June 16, 2002
June 16, 2002
June 19, 2002
7.143.1 - 7.143.11
Main Menu Session 2468
Active Engagement Pedagogy for an Introductory Solid Mechanics Course
Jaspal S. Sandhu, Eberhard Bamberg, Jung-Wuk Hong, Mary C. Boyce Massachusetts Institute of Technology Department of Mechanical Engineering
Abstract Advances in information technology (IT) are enabling universities to effectively integrate com- puters into the curriculum. An initiative to comprehensively transform the pedagogical format of 2.001-Mechanics and Materials I, a sophomore-level Mechanical Engineering course at the Mas- sachusetts Institute of Technology (MIT), has been undertaken. The new teaching paradigm, in contrast with the traditional lecture format, incorporates components of faculty-facilitated learn- ing, hands-on experiments, group discussion, web-enabled exploration, and peer learning. A major element of this educational reform is a collection of Web-based learning modules. The new teaching format is enabled by a mobile, wireless computing initiative that provides all students with laptop computers and a new classroom, built to meet the requirements of the new paradigm. Students were first taught using the new teaching methodology in fall 2001. This paper will dis- cuss the components of the new pedagogy and future steps in developing the course.
I Pedagogy We have undertaken an initiative to examine the effectiveness of altering the teaching/learning paradigm in core undergraduate Mechanical Engineering courses. Mechanics and Materials I: Introduction to Solid Mechanics (MIT course number 2.001) is being used as a pilot test in deter- mining whether an active engagement pedagogy will be effective in enhancing a student's:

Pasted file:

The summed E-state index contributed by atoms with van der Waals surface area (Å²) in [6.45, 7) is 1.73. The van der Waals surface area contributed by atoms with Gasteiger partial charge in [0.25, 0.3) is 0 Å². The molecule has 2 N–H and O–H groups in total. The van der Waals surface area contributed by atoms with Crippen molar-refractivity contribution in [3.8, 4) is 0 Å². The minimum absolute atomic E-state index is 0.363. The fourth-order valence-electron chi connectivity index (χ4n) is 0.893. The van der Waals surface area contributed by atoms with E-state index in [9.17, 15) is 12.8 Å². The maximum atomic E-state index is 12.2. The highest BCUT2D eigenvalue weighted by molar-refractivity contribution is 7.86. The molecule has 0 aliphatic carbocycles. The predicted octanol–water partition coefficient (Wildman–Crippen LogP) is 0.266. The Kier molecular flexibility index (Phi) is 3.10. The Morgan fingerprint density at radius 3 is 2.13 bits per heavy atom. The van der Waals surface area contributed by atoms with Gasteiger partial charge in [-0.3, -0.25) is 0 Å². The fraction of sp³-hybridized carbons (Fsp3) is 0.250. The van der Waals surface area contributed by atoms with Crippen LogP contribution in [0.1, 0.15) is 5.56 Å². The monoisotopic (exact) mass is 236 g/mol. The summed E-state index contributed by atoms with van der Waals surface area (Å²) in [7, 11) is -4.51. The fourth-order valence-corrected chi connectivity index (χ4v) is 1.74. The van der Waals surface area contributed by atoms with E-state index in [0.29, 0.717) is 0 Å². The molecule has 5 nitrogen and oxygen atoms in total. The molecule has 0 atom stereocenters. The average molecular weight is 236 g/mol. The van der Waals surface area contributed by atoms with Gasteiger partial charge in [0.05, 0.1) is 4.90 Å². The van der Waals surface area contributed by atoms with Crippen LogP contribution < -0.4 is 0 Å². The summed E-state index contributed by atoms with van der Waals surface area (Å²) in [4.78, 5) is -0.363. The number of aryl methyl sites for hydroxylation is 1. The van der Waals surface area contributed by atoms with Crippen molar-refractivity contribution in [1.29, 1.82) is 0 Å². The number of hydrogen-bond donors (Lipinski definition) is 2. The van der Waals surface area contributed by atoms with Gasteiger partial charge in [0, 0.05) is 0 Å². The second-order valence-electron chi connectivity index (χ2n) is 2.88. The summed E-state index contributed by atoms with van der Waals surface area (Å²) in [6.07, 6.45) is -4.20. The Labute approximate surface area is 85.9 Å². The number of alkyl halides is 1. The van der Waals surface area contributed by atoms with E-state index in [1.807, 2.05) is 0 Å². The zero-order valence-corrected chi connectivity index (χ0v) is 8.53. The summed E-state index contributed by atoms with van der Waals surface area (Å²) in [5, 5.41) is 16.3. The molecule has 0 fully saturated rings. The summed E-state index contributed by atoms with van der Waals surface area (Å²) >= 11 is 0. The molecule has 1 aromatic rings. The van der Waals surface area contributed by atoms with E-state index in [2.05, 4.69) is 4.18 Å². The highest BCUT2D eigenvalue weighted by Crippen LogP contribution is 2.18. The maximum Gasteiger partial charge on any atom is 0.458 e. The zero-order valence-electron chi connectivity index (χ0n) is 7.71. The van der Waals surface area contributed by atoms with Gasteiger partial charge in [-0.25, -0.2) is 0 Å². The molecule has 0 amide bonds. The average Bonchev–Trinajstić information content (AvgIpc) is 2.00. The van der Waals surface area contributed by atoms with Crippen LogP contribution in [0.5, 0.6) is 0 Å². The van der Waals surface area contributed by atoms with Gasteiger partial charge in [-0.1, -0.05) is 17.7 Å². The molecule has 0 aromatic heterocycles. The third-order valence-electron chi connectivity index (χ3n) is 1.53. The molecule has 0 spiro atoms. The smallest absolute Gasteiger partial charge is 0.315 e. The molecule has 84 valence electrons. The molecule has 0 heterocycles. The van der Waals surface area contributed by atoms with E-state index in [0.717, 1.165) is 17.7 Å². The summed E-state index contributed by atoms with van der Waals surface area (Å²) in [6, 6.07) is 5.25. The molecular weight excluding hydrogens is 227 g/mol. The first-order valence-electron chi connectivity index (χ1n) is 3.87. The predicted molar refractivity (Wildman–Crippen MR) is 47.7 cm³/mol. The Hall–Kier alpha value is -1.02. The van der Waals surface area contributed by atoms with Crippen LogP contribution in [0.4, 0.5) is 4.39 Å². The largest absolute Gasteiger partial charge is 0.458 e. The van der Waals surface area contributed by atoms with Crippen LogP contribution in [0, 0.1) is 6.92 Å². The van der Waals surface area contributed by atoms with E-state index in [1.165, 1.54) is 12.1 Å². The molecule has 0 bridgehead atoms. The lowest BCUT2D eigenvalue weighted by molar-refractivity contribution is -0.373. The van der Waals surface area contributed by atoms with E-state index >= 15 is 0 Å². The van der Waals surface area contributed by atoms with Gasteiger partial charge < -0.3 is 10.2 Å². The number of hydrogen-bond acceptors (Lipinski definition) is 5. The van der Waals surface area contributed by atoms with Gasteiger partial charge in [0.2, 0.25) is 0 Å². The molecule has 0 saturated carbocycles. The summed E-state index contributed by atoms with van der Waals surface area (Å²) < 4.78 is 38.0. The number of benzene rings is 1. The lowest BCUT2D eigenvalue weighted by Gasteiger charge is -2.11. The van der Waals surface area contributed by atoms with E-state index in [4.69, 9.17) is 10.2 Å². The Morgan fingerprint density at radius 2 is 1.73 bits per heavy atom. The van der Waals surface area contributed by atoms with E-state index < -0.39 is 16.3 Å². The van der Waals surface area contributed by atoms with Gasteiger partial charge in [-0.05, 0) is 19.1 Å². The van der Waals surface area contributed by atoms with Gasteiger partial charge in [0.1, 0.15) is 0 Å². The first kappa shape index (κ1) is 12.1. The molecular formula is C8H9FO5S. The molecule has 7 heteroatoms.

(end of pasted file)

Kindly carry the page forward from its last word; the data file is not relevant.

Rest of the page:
• physical understanding of the course material (deep learning) • willingness to explore a new phenomenon (curiosity) • inclination to engage in technical discourse (communication) • retention of “learned” material, and ability to apply this new knowledge in subse- quent courses and settings (retention) • enthusiasm and satisfaction with learning engineering (enthusiasm)
The major thrusts of the active engagement pedagogy are cooperative and discovery-based learn- ing. Cooperative learning exposes students to teamwork, allows them to reap the benefits of peer engagement, and creates an atmosphere requiring technical discourse of all students. In discov- ery-based learning, students learn through a combination of physical and computer-based experi- mentation; the decision to include both physical experiments and computer models was a conscious one.
Students have extensive experience and comfort with computers, and learning using computers. We are striving to take advantage of this comfort level by developing Web-based learning mod-
Proceedings of the 2002 American Society for Engineering Education Annual Conference & Exposition Copyright 2002, American Society for Engineering Education Main Menu
Boyce, M., & Hong, J., & Sandhu, J., & Bamberg, E. (2002, June), Active Engagement Pedagogy For An Introductory Solid Mechanics Course Paper presented at 2002 Annual Conference, Montreal, Canada. 10.18260/1-2--10747
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